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"Alexa, Go Talk to Someone Else"

If Oscar Wilde was correct in observing that "life imitates art," the tech world should be celebrating Stanley Kubrick rather than Steve Jobs. Sure, Jobs stole the idea of the computer mouse and graphical user interface from Xerox PARC and brought them mainstream in the Mac (after the failed Lisa initiative), but it was Kubrick's "2001: A Space Odyssey" that popularized the idea of interacting with computers via speech. While chatting with HAL was a great cinematic effect, it doesn't necessarily mean that it's an inevitable, or even "useful" advance in man-machine interfaces for the enterprise.

One of the principles that has guided me in my career in technology is the recognition that our ability to do something has absolutely no relationship to whether it needs to be done in the first place. That principle is something we should keep in sight as we consider how we craft user experiences that are appropriate to enterprise applications.

When reviewing or commenting on user interface capabilities in the consumer mobile space (i.e., the area where most of these ideas originate), "fun" is a word I often find myself interjecting. Since the introduction of point and click through all the marvels of touchscreens, users have delighted in each new way they've been able to interact with their personal technology -- and designers continue to pile on the goodies. Touch has morphed into gradients of touch (i.e., Apple's 3D Touch), and haptic engines give our devices the ability to touch back.

Even in areas like security, we went from no security (not a good start) to passcodes, then fingerprints, and finally "look and unlock."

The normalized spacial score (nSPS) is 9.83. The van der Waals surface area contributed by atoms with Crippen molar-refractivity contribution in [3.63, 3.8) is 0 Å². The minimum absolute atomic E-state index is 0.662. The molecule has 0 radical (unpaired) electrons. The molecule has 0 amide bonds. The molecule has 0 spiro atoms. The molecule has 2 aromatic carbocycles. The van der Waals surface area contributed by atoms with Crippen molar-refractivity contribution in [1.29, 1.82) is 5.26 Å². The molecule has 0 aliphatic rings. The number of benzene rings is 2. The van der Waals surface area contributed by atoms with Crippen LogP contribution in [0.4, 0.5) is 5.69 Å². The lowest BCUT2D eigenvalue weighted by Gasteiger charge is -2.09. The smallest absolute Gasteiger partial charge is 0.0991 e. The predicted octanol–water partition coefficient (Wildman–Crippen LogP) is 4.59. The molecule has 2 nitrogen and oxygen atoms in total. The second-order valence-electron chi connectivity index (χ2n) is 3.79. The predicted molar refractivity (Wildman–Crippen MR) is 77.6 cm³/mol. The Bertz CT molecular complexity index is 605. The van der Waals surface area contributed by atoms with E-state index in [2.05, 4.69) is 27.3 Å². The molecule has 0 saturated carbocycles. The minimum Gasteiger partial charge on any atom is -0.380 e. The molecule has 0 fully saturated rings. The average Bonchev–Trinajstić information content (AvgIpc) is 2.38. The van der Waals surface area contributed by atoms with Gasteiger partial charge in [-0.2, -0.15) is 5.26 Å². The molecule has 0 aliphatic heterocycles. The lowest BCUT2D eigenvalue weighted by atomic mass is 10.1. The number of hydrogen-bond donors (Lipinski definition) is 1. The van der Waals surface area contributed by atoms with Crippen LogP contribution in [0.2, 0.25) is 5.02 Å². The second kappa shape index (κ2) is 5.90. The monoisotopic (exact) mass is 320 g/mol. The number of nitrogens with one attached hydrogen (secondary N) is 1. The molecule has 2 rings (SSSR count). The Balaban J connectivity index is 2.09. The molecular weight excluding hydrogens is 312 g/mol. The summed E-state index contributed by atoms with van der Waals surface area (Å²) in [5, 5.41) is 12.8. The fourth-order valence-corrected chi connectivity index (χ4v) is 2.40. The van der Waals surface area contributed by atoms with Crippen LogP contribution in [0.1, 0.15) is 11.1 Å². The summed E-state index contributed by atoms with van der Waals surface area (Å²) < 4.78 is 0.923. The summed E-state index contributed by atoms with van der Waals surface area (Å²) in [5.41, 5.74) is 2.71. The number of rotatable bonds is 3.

We may have reached the limits of enterprise appropriate fun when we got to speech recognition. My initial unfavorable reaction to speech recognition came from the fact that it simply didn't work very well, even at basic stuff like number recognition. All I could do was pray that the system offered the option of touchtone inputs.

Researchers tell us that basic "recognition" has now passed 95%, but we've decided to up the ante by creating the expectation of natural language processing (NLP) to support a more natural dialog between man and machine. Apple led the charge with Siri, but quickly fell back into the pack as the capabilities of Amazon Alexa, Google Assistant, and even Microsoft Cortana challenged Mr. Kubrick's vision.

Like most of us, I have a ton of tech in my office that I interact with thousands of times a day. I don't think I'm unique in my expectation regarding my work tools. I want them to work. I've got stuff to do, and nothing is going to send my blood pressure into the danger zone faster than having my tools getting in the way of what I've got to get done. My clients are looking for output, and they don't place any premium on the fact that I can produce this stuff in an environment that evokes a 1960's sci-fi flick.

If I'm home and happen to be playing around with my tech toys, my wife does get a kick out of some of the Alexa tricks I show her (I get them from those emails Amazon sends me), but the entertainment value fades quickly. And forget about showing any of that stuff to your friends if you still want them to be friends. In the end, my wife and I both use speech recognition primarily to avoid typing on a touchscreen.